export IKFAST_PRECISION="5" cp "$MYROBOT_NAME".dae "$MYROBOT_NAME".backup.dae # create a backup of your full precision dae. rosrun moveit_kinematics round_collada_numbers.py "$MYROBOT_NAME".dae "$MYROBOT_NAME".dae "$IKFAST_PRECISION"
From experience we recommend 5 decimal places, but if the OpenRAVE IKFast generator takes to long to find a solution, lowering the number of decimal places should help.
To see the links in your newly generated Collada file
You may need to install package libsoqt4-dev to have the display working:
openrave-robot.py "$MYROBOT_NAME".dae --info links
This is useful if you have a 7-dof arm and you need to fill in a –freeindex parameter, discussed later.
To test your newly generated Collada file in OpenRAVE:
You should see your robot.
Once you have a numerically rounded Collada file its time to generate the C++ .h header file that contains the analytical IK solution for your robot.
You need to choose which sort of IK you want. See this page for more info. The most common IK type is transform6d.
If your robot has more than one arm or “planning group” that you want to generate an IKFast solution for, choose one to generate first. The following instructions will assume you have chosen one
<planning_group_name> = "right_inner_knuckle" <planning_group_name> = "right_inner_knuckle"
To make it easy to use copy/paste for the rest of this tutorial. Set a PLANNING_GROUP environment variable. eg:
You also need the link index numbers for the base_link and end_link between which the IK will be calculated. You can count the number of links by viewing a list of links in your model:
openrave-robot.py "$MYROBOT_NAME".dae --info links
A typical 6-DOF manipulator should have 6 arm links + a dummy base_link as required by ROS specifications. If no extra links are present in the model, this gives: baselink=0 and eelink=6. Often, an additional tool_link will be provided to position the grasp/tool frame, giving eelink=7.
Set the base link and EEF link to the desired index:
export BASE_LINK="0" export EEF_LINK="13"
To generate the IK solution between the manipulator’s base and tool frames for a 6DOF arm, use the following command format. We recommend you name the output ikfast61_”$PLANNING_GROUP”.cpp:
python `openrave-config --python-dir`/openravepy/_openravepy_/ikfast.py --robot="$MYROBOT_NAME".dae --iktype=transform6d --baselink="$BASE_LINK" --eelink="$EEF_LINK" --savefile="$IKFAST_OUTPUT_PATH"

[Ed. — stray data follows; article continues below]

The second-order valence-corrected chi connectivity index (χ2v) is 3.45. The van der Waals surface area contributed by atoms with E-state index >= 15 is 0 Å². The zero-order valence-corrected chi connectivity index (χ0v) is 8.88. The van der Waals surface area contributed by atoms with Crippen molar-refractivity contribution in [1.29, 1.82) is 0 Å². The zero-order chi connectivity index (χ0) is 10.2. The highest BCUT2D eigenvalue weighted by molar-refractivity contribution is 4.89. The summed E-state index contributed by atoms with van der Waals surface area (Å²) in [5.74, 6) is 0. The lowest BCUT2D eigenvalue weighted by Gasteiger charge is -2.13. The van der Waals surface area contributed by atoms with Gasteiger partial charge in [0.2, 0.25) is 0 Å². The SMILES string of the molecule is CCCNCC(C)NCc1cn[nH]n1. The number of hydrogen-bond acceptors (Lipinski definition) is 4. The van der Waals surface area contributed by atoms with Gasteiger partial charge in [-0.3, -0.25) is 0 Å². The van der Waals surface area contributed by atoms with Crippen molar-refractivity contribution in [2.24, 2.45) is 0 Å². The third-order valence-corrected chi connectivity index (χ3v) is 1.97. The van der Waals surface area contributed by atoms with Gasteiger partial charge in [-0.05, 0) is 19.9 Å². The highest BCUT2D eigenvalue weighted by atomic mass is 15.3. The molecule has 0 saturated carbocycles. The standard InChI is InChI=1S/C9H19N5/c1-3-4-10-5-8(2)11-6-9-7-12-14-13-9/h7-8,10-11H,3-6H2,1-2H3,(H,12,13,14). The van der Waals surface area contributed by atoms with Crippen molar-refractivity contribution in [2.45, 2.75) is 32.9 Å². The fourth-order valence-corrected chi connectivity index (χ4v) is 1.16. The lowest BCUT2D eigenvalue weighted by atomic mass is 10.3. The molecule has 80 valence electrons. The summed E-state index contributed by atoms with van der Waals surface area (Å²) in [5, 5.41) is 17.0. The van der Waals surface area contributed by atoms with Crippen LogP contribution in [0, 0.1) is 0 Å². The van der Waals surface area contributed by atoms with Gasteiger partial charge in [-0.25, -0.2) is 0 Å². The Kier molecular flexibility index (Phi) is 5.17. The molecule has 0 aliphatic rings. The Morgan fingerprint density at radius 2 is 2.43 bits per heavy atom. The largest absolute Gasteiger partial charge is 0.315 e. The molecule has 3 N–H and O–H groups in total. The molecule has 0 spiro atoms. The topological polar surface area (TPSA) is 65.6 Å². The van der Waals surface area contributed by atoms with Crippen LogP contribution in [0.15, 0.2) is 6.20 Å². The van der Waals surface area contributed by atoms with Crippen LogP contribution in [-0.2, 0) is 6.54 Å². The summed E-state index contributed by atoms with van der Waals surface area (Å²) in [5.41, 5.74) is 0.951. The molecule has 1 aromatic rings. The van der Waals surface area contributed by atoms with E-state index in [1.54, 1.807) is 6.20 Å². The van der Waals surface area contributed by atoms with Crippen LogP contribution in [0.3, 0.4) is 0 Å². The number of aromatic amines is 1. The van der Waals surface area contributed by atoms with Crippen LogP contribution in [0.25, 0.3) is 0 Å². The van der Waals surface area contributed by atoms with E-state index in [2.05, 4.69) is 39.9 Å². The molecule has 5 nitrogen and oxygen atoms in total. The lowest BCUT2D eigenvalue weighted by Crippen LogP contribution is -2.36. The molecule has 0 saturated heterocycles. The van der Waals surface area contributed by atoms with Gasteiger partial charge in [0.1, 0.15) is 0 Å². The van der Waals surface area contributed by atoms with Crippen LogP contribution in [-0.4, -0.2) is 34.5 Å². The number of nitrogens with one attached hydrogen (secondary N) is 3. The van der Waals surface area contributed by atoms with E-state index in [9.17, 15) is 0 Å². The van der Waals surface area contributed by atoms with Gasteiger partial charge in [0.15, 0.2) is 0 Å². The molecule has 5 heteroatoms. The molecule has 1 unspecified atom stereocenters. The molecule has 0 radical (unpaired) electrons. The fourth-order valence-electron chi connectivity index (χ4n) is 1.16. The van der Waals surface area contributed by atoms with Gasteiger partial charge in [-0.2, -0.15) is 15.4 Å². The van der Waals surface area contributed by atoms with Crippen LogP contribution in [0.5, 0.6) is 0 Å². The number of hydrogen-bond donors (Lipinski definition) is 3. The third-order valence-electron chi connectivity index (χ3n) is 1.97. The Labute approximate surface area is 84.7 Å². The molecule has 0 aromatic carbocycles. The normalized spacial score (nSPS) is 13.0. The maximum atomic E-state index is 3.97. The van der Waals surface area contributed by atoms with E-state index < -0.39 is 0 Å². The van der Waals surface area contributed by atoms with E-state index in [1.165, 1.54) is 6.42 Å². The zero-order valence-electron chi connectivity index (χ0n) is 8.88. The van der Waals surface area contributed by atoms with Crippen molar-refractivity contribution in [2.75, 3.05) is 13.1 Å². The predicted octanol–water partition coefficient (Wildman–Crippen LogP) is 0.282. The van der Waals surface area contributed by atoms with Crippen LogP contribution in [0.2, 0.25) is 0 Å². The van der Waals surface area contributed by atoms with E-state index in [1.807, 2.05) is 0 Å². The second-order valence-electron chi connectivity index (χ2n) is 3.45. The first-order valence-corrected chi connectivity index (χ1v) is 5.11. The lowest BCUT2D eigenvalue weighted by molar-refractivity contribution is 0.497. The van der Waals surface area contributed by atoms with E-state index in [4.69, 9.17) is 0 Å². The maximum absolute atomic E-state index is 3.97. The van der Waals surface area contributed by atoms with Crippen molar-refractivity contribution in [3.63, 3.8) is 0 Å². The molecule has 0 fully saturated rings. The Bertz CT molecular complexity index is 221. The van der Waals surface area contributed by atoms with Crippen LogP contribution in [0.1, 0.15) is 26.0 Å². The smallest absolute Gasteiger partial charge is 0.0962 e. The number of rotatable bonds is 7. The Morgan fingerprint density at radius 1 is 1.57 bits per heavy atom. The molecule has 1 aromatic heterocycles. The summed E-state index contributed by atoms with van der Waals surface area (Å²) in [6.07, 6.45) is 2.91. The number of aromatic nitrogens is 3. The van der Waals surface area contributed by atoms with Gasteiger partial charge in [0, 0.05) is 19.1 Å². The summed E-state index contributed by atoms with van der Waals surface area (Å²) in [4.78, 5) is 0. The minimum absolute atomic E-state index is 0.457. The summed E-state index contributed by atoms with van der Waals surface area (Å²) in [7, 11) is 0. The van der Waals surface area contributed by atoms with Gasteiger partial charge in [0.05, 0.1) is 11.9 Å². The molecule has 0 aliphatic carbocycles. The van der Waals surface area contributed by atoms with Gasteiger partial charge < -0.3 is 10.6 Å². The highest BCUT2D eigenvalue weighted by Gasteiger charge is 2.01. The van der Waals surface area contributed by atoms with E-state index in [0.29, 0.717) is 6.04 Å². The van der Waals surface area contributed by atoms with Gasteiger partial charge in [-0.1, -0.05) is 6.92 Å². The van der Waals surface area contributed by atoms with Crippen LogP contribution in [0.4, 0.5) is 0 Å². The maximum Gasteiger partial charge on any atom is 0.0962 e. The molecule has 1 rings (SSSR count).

Create the package that will contain the IK plugin.
export MOVEIT_IK_PLUGIN_PKG="$MYROBOT_NAME"_ikfast_"$PLANNING_GROUP"_plugin cd ~/catkin_ws/src catkin_create_pkg "$MOVEIT_IK_PLUGIN_PKG"
Build your workspace so the new package is detected (can be ‘roscd’):
catkin build source devel/setup.bash
Create the plugin source code:
rosrun moveit_kinematics create_ikfast_moveit_plugin.py "$MYROBOT_NAME" "$PLANNING_GROUP" "$MOVEIT_IK_PLUGIN_PKG" "$IKFAST_OUTPUT_PATH"
Or without ROS:
python /path/to/create_ikfast_moveit_plugin.py "$MYROBOT_NAME" "$PLANNING_GROUP" "$MOVEIT_IK_PLUGIN_PKG" "$IKFAST_OUTPUT_PATH"
The IKFast plugin should function identically to the default KDL IK Solver, but with greatly increased performance. The MoveIt configuration file is automatically edited by the moveit_ikfast script but you can switch between the KDL and IKFast solvers using the kinematics_solver parameter in the robot’s kinematics.yaml file:
rosed "$MYROBOT_NAME"_moveit_config kinematics.yaml
Edit these parts:
<planning_group>: kinematics_solver: mara_manipulator_kinematics/IKFastKinematicsPlugin -INSTEAD OF- kinematics_solver: kdl_kinematics_plugin/KDLKinematicsPlugin
Use the MoveIt RViz Motion Planning Plugin and use the interactive markers to see if correct IK Solutions are found.
If any future changes occur with MoveIt! or IKFast, you might need to re-generate this plugin using our scripts. To allow you to easily do this, a bash script is automatically created in the root of your IKFast package, named update_ikfast_plugin.sh. This does the same thing you did manually earlier, but uses the IKFast solution header file that is copied into the ROS package.